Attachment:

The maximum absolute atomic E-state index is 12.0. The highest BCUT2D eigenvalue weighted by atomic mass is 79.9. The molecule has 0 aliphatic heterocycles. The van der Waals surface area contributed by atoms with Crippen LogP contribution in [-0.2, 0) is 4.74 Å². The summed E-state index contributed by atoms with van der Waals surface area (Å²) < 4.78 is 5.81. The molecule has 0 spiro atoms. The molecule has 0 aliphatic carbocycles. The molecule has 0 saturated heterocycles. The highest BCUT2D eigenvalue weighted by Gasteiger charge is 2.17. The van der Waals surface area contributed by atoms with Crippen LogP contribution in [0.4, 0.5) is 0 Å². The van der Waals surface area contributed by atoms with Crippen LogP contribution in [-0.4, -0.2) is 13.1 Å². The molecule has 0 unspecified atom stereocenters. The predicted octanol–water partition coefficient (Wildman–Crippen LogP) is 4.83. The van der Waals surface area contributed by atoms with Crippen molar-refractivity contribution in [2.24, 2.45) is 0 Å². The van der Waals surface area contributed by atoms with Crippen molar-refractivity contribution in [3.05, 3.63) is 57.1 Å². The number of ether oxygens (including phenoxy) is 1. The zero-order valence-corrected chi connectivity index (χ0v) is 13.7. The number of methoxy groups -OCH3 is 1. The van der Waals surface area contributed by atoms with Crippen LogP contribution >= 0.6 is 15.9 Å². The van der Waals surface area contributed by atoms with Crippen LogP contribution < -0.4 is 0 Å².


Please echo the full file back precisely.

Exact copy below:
The maximum absolute atomic E-state index is 12.0. The highest BCUT2D eigenvalue weighted by atomic mass is 79.9. The molecule has 0 aliphatic heterocycles. The van der Waals surface area contributed by atoms with Crippen LogP contribution in [-0.2, 0) is 4.74 Å². The summed E-state index contributed by atoms with van der Waals surface area (Å²) < 4.78 is 5.81. The molecule has 0 spiro atoms. The molecule has 0 aliphatic carbocycles. The molecule has 0 saturated heterocycles. The highest BCUT2D eigenvalue weighted by Gasteiger charge is 2.17. The van der Waals surface area contributed by atoms with Crippen LogP contribution in [0.4, 0.5) is 0 Å². The van der Waals surface area contributed by atoms with Crippen LogP contribution in [-0.4, -0.2) is 13.1 Å². The molecule has 0 unspecified atom stereocenters. The predicted octanol–water partition coefficient (Wildman–Crippen LogP) is 4.83. The van der Waals surface area contributed by atoms with Crippen molar-refractivity contribution in [2.24, 2.45) is 0 Å². The van der Waals surface area contributed by atoms with Crippen molar-refractivity contribution in [3.05, 3.63) is 57.1 Å². The number of ether oxygens (including phenoxy) is 1. The zero-order valence-corrected chi connectivity index (χ0v) is 13.7. The number of methoxy groups -OCH3 is 1. The van der Waals surface area contributed by atoms with Crippen LogP contribution >= 0.6 is 15.9 Å². The van der Waals surface area contributed by atoms with Crippen LogP contribution < -0.4 is 0 Å².